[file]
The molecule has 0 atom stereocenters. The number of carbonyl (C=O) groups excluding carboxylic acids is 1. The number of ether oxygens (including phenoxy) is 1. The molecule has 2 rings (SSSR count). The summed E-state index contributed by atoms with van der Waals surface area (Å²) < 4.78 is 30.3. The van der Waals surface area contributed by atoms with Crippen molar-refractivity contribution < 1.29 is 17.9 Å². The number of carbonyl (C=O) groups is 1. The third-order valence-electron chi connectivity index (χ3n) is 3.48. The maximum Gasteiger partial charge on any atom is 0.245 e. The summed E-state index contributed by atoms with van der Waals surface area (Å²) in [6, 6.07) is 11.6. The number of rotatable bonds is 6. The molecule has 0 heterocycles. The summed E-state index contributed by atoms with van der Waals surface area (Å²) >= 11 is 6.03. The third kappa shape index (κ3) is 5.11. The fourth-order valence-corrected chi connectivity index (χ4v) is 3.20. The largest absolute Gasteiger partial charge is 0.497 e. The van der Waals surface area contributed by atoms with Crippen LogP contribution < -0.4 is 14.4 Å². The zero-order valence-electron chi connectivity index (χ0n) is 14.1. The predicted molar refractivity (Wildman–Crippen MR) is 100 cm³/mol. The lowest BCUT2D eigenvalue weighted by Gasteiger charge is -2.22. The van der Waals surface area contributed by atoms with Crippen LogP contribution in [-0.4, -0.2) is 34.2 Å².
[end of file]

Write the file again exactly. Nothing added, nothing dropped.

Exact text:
The molecule has 0 atom stereocenters. The number of carbonyl (C=O) groups excluding carboxylic acids is 1. The number of ether oxygens (including phenoxy) is 1. The molecule has 2 rings (SSSR count). The summed E-state index contributed by atoms with van der Waals surface area (Å²) < 4.78 is 30.3. The van der Waals surface area contributed by atoms with Crippen molar-refractivity contribution < 1.29 is 17.9 Å². The number of carbonyl (C=O) groups is 1. The third-order valence-electron chi connectivity index (χ3n) is 3.48. The maximum Gasteiger partial charge on any atom is 0.245 e. The summed E-state index contributed by atoms with van der Waals surface area (Å²) in [6, 6.07) is 11.6. The number of rotatable bonds is 6. The molecule has 0 heterocycles. The summed E-state index contributed by atoms with van der Waals surface area (Å²) >= 11 is 6.03. The third kappa shape index (κ3) is 5.11. The fourth-order valence-corrected chi connectivity index (χ4v) is 3.20. The largest absolute Gasteiger partial charge is 0.497 e. The van der Waals surface area contributed by atoms with Crippen LogP contribution < -0.4 is 14.4 Å². The zero-order valence-electron chi connectivity index (χ0n) is 14.1. The predicted molar refractivity (Wildman–Crippen MR) is 100 cm³/mol. The lowest BCUT2D eigenvalue weighted by Gasteiger charge is -2.22. The van der Waals surface area contributed by atoms with Crippen LogP contribution in [-0.4, -0.2) is 34.2 Å².